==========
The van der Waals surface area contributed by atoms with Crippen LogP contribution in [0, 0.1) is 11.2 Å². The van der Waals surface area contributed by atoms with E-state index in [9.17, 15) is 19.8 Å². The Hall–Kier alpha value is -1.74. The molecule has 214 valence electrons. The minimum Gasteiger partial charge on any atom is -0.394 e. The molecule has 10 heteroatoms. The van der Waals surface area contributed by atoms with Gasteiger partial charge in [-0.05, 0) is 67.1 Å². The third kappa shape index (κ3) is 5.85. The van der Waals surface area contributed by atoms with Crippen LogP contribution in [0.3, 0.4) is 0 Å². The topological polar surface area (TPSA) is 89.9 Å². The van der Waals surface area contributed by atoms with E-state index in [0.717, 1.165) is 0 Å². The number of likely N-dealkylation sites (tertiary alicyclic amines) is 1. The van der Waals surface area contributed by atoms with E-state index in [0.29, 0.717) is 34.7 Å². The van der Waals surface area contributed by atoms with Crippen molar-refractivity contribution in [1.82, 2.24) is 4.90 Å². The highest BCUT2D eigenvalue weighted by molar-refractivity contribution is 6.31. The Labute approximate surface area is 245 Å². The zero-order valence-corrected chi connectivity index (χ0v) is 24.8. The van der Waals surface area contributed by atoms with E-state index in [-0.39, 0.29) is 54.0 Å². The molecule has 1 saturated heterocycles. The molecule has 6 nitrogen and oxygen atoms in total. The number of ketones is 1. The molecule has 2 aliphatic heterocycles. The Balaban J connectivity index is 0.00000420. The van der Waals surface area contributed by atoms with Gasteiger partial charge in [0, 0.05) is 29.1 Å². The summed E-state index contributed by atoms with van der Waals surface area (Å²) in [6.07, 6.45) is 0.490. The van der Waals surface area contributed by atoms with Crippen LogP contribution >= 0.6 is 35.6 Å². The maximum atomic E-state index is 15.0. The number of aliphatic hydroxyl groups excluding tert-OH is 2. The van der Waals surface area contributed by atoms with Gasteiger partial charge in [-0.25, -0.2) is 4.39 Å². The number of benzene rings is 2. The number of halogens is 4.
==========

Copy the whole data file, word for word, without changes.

The van der Waals surface area contributed by atoms with Crippen LogP contribution in [0, 0.1) is 11.2 Å². The van der Waals surface area contributed by atoms with E-state index in [9.17, 15) is 19.8 Å². The Hall–Kier alpha value is -1.74. The molecule has 214 valence electrons. The minimum Gasteiger partial charge on any atom is -0.394 e. The molecule has 10 heteroatoms. The van der Waals surface area contributed by atoms with Gasteiger partial charge in [-0.05, 0) is 67.1 Å². The third kappa shape index (κ3) is 5.85. The van der Waals surface area contributed by atoms with Crippen LogP contribution in [0.3, 0.4) is 0 Å². The topological polar surface area (TPSA) is 89.9 Å². The van der Waals surface area contributed by atoms with E-state index in [0.717, 1.165) is 0 Å². The number of likely N-dealkylation sites (tertiary alicyclic amines) is 1. The van der Waals surface area contributed by atoms with E-state index in [0.29, 0.717) is 34.7 Å². The van der Waals surface area contributed by atoms with Crippen molar-refractivity contribution in [1.82, 2.24) is 4.90 Å². The highest BCUT2D eigenvalue weighted by molar-refractivity contribution is 6.31. The Labute approximate surface area is 245 Å². The zero-order valence-corrected chi connectivity index (χ0v) is 24.8. The van der Waals surface area contributed by atoms with E-state index in [-0.39, 0.29) is 54.0 Å². The molecule has 1 saturated heterocycles. The molecule has 6 nitrogen and oxygen atoms in total. The number of ketones is 1. The molecule has 2 aliphatic heterocycles. The Balaban J connectivity index is 0.00000420. The van der Waals surface area contributed by atoms with Gasteiger partial charge in [0, 0.05) is 29.1 Å². The summed E-state index contributed by atoms with van der Waals surface area (Å²) in [6.07, 6.45) is 0.490. The van der Waals surface area contributed by atoms with Crippen LogP contribution >= 0.6 is 35.6 Å². The maximum atomic E-state index is 15.0. The number of aliphatic hydroxyl groups excluding tert-OH is 2. The van der Waals surface area contributed by atoms with Gasteiger partial charge in [-0.25, -0.2) is 4.39 Å². The number of benzene rings is 2. The number of halogens is 4.